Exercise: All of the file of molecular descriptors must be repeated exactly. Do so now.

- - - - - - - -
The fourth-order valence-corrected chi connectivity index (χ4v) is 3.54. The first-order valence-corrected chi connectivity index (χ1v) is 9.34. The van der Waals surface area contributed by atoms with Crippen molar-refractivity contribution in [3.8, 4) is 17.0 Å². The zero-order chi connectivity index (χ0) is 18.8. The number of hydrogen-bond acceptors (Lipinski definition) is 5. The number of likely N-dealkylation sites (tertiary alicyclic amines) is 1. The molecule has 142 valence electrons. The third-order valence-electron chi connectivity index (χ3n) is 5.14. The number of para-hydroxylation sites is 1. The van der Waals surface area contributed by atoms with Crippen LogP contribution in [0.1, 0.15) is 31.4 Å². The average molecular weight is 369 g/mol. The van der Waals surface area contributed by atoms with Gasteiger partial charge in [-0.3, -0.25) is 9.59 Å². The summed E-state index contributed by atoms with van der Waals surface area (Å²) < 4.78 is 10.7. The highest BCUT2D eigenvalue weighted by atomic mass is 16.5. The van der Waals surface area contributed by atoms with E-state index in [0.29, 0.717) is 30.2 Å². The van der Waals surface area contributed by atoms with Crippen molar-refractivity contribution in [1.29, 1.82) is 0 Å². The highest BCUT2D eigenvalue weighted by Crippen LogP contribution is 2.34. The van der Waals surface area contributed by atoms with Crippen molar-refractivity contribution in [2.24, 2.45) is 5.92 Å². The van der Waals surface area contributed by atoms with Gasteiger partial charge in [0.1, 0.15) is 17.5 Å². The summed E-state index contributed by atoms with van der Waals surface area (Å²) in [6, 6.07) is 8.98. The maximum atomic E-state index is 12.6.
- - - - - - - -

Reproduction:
The fourth-order valence-corrected chi connectivity index (χ4v) is 3.54. The first-order valence-corrected chi connectivity index (χ1v) is 9.34. The van der Waals surface area contributed by atoms with Crippen molar-refractivity contribution in [3.8, 4) is 17.0 Å². The zero-order chi connectivity index (χ0) is 18.8. The number of hydrogen-bond acceptors (Lipinski definition) is 5. The number of likely N-dealkylation sites (tertiary alicyclic amines) is 1. The molecule has 142 valence electrons. The third-order valence-electron chi connectivity index (χ3n) is 5.14. The number of para-hydroxylation sites is 1. The van der Waals surface area contributed by atoms with Crippen LogP contribution in [0.1, 0.15) is 31.4 Å². The average molecular weight is 369 g/mol. The van der Waals surface area contributed by atoms with Gasteiger partial charge in [-0.3, -0.25) is 9.59 Å². The summed E-state index contributed by atoms with van der Waals surface area (Å²) < 4.78 is 10.7. The highest BCUT2D eigenvalue weighted by atomic mass is 16.5. The van der Waals surface area contributed by atoms with E-state index in [0.29, 0.717) is 30.2 Å². The van der Waals surface area contributed by atoms with Crippen molar-refractivity contribution in [1.29, 1.82) is 0 Å². The highest BCUT2D eigenvalue weighted by Crippen LogP contribution is 2.34. The van der Waals surface area contributed by atoms with Crippen molar-refractivity contribution in [2.24, 2.45) is 5.92 Å². The van der Waals surface area contributed by atoms with Gasteiger partial charge in [0.1, 0.15) is 17.5 Å². The summed E-state index contributed by atoms with van der Waals surface area (Å²) in [6, 6.07) is 8.98. The maximum atomic E-state index is 12.6.